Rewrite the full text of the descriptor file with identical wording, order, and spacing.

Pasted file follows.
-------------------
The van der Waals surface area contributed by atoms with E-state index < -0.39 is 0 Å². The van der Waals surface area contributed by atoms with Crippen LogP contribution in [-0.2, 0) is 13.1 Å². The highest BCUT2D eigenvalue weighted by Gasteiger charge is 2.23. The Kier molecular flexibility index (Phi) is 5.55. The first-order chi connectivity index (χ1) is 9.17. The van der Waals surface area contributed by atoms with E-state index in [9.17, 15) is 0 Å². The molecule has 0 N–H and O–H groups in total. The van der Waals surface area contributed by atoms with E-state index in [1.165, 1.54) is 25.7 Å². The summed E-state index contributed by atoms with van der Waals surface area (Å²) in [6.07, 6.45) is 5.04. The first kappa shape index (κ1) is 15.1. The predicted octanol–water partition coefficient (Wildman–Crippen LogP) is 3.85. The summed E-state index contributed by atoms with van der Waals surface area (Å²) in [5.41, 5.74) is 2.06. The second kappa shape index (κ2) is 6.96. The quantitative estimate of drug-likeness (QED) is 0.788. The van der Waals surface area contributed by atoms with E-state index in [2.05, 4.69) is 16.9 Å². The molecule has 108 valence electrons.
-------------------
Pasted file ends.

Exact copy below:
The van der Waals surface area contributed by atoms with E-state index < -0.39 is 0 Å². The van der Waals surface area contributed by atoms with Crippen LogP contribution in [-0.2, 0) is 13.1 Å². The highest BCUT2D eigenvalue weighted by Gasteiger charge is 2.23. The Kier molecular flexibility index (Phi) is 5.55. The first-order chi connectivity index (χ1) is 9.17. The van der Waals surface area contributed by atoms with E-state index in [9.17, 15) is 0 Å². The molecule has 0 N–H and O–H groups in total. The van der Waals surface area contributed by atoms with E-state index in [1.165, 1.54) is 25.7 Å². The summed E-state index contributed by atoms with van der Waals surface area (Å²) in [6.07, 6.45) is 5.04. The first kappa shape index (κ1) is 15.1. The predicted octanol–water partition coefficient (Wildman–Crippen LogP) is 3.85. The summed E-state index contributed by atoms with van der Waals surface area (Å²) in [5.41, 5.74) is 2.06. The second kappa shape index (κ2) is 6.96. The quantitative estimate of drug-likeness (QED) is 0.788. The van der Waals surface area contributed by atoms with E-state index in [2.05, 4.69) is 16.9 Å². The molecule has 108 valence electrons.